Imagine a farm-to-fork fresh handcrafted egg sandwich served with house preserves and fresh brewed coffee as chaplains chat with college students about United Methodist mission and volunteer opportunities.
Sound unlikely? It’s the primary mission of The Feed Truck, an innovative ministry model dreamed up by Kingston United Methodist Church (KUMC) as members reflected upon how they could best connect with college age students. “We’re in the business of serving up radical hospitality and a taste of hope to the good folks of Central New Jersey,” said Jessica Winderweedle, Executive Director of Feed Truck Ministries, Inc.
Winderweedle was a student at Princeton Seminary who was attending KUMC when she became part of the dreaming process for The Feed Truck. She had thought her 10 years of food/retail management experience prior to attending seminary, were wasted time. But that didn’t turn out to be the case. Her prior experience, partnered with a seminary class on missional entrepreneurship, helped fuel the idea. “My time in the field helped prepare me for this,” she said.
KUMC first applied for a grant through the GNJ Board of Higher Education and Ministry for The Feed Truck.
“It felt a little like the TV show ‘Shark Tank’, but they were nothing but supportive,” Winderweedle said of her experience working with the conference board. In addition, they applied for and received funding from the Global Board of Higher Education and Ministry.
With the funding in place, the team began a long process of research and planning, working with many individuals including Ministry Incubators, a consulting firm comprised of Kenda Dean and Mark DeVries, who offered to assist in the planning and launch of KUMC’s food truck ministry at no charge. Dean is also the coordinating pastor of KUMC overseeing the pastoral intern partnership between KUMC, Princeton Theological Seminary, and the conference. KUMC is unique in that a majority of its pastoral leadership team is either currently students at Princeton Theological Seminary or recent graduates.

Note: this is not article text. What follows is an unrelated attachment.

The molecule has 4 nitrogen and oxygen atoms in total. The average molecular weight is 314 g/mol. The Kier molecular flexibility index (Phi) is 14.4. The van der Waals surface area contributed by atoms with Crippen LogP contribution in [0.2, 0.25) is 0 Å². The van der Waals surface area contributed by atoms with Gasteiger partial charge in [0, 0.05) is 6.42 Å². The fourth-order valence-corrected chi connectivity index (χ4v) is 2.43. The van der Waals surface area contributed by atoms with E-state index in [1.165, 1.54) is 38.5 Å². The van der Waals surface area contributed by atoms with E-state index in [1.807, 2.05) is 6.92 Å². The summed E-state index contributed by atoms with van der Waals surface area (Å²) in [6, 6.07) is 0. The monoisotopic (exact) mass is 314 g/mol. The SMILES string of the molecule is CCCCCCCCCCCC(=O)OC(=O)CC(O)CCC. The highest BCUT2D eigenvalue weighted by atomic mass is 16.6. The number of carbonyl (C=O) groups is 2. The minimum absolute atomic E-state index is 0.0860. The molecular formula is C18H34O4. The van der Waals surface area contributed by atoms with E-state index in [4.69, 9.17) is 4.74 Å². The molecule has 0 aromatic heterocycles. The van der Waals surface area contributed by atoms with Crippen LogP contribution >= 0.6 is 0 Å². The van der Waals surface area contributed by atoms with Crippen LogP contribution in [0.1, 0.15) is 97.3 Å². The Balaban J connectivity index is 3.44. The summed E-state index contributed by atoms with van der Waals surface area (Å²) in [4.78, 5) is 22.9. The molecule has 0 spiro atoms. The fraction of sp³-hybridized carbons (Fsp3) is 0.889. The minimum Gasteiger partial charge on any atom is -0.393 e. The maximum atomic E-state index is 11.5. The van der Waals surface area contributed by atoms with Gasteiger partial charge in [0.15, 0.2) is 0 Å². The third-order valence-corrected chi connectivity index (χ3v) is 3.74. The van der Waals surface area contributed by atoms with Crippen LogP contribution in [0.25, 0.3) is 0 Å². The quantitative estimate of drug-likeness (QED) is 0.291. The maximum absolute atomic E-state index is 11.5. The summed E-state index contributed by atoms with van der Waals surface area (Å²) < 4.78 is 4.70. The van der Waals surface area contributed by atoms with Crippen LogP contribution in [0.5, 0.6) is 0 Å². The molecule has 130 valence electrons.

After a lot of planning, organizing and work, The Feed Truck arrived and the permit process began. They opened for business at Kingston UMC’s Fall Arts Festival on Oct. 18 and served about 125 people. Since then The Feed Truck has been at a Trunk or Treat event at Trinity Presbyterian Church in East Brunswick, at CRW apartments (seminary housing in West Windsor) and on campus at Butler College at Princeton University and Princeton Theological Seminary. “Our operational philosophy is built on three organizational pillars: food, work and neighbor,” Winderweedle said.
The Feed Truck uses as much local, farm-direct, seasonable, consciously sourced food as possible.
“If we can’t tell you where it came from, we don’t want it on our truck,” Winderweedle said.
In addition, 10 percent of the truck’s food and beverage sales is donated to other area non-profits. Winderweedle said that at least half of that goes to organizations dedicated to alleviating food insecurity and/or providing good work opportunities within their area.
The Feed Truck is working to launch an apprenticeship program, this spring. It will provide skill training and career development services at a living wage to emerging adults who do not have the benefit of a strong support system or safety net. Through a partnership with KUMC, apprentices will be provided with community encouragement and relational mentoring. Winderweedle said the goal is to work with one or two young adults each year during a 6 to 12 month program “We want to give young people permission to dream and plan what their next steps might be,” she said. To find potential apprentices, The Feed Truck partners with agencies that provide support for young adults, such as Life Ties in Ewing, which provides both housing and social services for young adults in crisis.